10 months ago
Would it be possible to connect 1 probe to say D1 and the other to D2 with a 10k resistor to ground and code it like...
DigitalWrite D1, HIGH
if D2 = HIGH
if D2 = LOW
or am I understanding the science wrong?
Reply 10 months ago
i realized this would indiscriminately pump as long as its wet and does not give me the ability to pump only when a specific moisture level is met
10 months ago on Step 2
Step 2 main drawing is correct but not the comment drawing below. The resistor must be between probe and ground or you will get a ground circuit.
Question 1 year ago
I have 3 raised beds each with 8 plants in them. Is there a way to control 24 of these probes with a single Arduino? Is it just a matter of connecting each probe 1 to a different analog pin?
Answer 11 months ago
Well, as you don't have that many ports it gets complicated. You could use i2c with extenders to get 16,32,48... ports.
Maybe it's more realistic to measure each bed as one unit? Perhaps the middle pot in each bed can work as a reference for the rest? Watering is not rocket science as long as you have good drainage.
1 year ago
Works like a charm! I used an Electrical Connector Block instead of a bottle cap, helped me to hold the spikes straight and apart and easy connect cables while experimenting.
The formula confused me too, but I just measured the highest value in water and divided it by 100, kinda like this; int percent = (moistVal/factor); My max was between 750-790 so a factor of 7.5 worked fine with my probe. Perhaps not scientific but good enough.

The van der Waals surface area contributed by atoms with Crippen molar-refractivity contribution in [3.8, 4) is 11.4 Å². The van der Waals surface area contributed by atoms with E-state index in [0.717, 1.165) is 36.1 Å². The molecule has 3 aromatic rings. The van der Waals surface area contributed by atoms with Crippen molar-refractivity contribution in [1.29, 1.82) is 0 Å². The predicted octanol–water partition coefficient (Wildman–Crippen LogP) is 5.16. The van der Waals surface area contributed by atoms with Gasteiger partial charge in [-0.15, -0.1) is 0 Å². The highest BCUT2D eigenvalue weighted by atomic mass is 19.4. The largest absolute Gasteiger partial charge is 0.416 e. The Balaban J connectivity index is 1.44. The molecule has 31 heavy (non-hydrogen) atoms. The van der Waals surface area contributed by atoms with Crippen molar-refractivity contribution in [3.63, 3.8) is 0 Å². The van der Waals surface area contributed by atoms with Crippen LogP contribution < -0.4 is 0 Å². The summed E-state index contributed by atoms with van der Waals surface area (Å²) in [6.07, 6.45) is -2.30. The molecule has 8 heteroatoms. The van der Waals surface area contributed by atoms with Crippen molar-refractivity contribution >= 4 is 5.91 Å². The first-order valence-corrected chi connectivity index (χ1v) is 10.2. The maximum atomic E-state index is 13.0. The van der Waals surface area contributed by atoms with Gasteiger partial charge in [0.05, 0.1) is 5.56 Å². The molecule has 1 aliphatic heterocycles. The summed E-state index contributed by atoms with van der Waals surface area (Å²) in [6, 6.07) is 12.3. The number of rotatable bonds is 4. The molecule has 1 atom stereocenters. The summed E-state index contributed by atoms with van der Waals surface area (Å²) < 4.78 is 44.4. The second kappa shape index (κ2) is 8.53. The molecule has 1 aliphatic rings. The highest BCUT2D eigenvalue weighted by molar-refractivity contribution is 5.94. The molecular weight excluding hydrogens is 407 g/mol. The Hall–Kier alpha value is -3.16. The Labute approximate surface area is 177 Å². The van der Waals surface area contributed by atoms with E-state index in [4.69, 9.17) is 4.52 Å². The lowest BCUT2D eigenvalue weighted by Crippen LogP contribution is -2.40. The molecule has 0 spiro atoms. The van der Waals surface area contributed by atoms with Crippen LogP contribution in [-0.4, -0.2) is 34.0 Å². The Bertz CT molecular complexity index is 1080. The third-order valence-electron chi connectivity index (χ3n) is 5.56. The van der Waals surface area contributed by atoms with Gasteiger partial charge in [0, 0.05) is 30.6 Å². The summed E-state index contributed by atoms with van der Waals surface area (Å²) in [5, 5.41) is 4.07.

Also using a digital port to active the probe when measuring only. Strongly advice that you do the same to avoid corrosion. Only activate current when needed. Great post, thank you!
3 years ago
Those of you that are worried about corrosion can change the circuit and the code. Instead of connecting Probe2 to 5V, connect it to one of the digital output pins. Then change the code to keep the pin at LOW level all the time, until you need to check how wet the soil is. When you need to check, you turn the pin to HIGH, read the analog input twice, and use the second reading. It is important to read the analog input twice with a delay between the reads, as sometimes the analog pins do not properly read the value on the first read
Since you don't need to check how wet the soil is very often you can read the moisture level two or three times a day. For the rest of the time, there is no voltage between the probes, so there is no corrosion building up. This can mean the difference between the probes requiring to be changed every 6 months to lasting 5 years or more.
It's also important to know that the probes should be changed every few years. This is because fertilisers and minerals from the soil will coat the nails over time, and change the resistance between them. You could re-calibrate instead of changing them, but if you do that, it means making the code more complex, to avoid having a number of these spread out throughout the garden, all with different versions of the code.
Reply 3 years ago
You are smart 👍😁
Reply 1 year ago
You could also make the probes out of stainless nails or bolts thus making the corrosion less of a concern.
1 year ago on Step 3
Cool, I was wondering how hard it would to turn this into a moisture meter and use for say wood or concrete
2 years ago
Can I run this with 3,3v from a microbit?